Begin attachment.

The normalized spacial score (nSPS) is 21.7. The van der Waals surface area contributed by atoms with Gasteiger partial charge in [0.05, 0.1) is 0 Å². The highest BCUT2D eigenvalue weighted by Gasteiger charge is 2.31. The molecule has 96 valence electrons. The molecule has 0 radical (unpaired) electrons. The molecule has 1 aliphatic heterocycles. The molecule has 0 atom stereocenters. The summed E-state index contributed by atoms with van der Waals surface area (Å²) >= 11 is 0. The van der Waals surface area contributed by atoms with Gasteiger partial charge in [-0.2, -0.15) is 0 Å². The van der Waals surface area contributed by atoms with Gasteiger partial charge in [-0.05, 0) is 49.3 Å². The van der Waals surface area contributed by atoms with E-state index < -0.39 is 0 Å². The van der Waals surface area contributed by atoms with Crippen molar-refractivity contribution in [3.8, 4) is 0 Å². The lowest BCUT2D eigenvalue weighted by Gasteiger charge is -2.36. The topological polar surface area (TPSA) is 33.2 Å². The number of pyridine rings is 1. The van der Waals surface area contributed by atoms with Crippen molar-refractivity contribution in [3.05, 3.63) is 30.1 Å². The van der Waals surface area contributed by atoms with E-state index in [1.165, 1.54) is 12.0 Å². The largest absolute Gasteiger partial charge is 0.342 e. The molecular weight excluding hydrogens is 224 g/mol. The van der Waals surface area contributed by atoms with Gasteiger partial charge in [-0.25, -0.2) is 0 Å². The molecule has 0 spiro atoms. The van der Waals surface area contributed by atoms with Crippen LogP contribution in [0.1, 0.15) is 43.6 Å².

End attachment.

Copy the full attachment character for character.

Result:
The normalized spacial score (nSPS) is 21.7. The van der Waals surface area contributed by atoms with Gasteiger partial charge in [0.05, 0.1) is 0 Å². The highest BCUT2D eigenvalue weighted by Gasteiger charge is 2.31. The molecule has 96 valence electrons. The molecule has 0 radical (unpaired) electrons. The molecule has 1 aliphatic heterocycles. The molecule has 0 atom stereocenters. The summed E-state index contributed by atoms with van der Waals surface area (Å²) >= 11 is 0. The van der Waals surface area contributed by atoms with Gasteiger partial charge in [-0.2, -0.15) is 0 Å². The van der Waals surface area contributed by atoms with Gasteiger partial charge in [-0.05, 0) is 49.3 Å². The van der Waals surface area contributed by atoms with E-state index < -0.39 is 0 Å². The van der Waals surface area contributed by atoms with Crippen molar-refractivity contribution in [3.8, 4) is 0 Å². The lowest BCUT2D eigenvalue weighted by Gasteiger charge is -2.36. The topological polar surface area (TPSA) is 33.2 Å². The number of pyridine rings is 1. The van der Waals surface area contributed by atoms with Crippen molar-refractivity contribution in [3.05, 3.63) is 30.1 Å². The van der Waals surface area contributed by atoms with E-state index in [1.165, 1.54) is 12.0 Å². The largest absolute Gasteiger partial charge is 0.342 e. The molecular weight excluding hydrogens is 224 g/mol. The van der Waals surface area contributed by atoms with Gasteiger partial charge in [-0.25, -0.2) is 0 Å². The molecule has 0 spiro atoms. The van der Waals surface area contributed by atoms with Crippen LogP contribution in [0.1, 0.15) is 43.6 Å².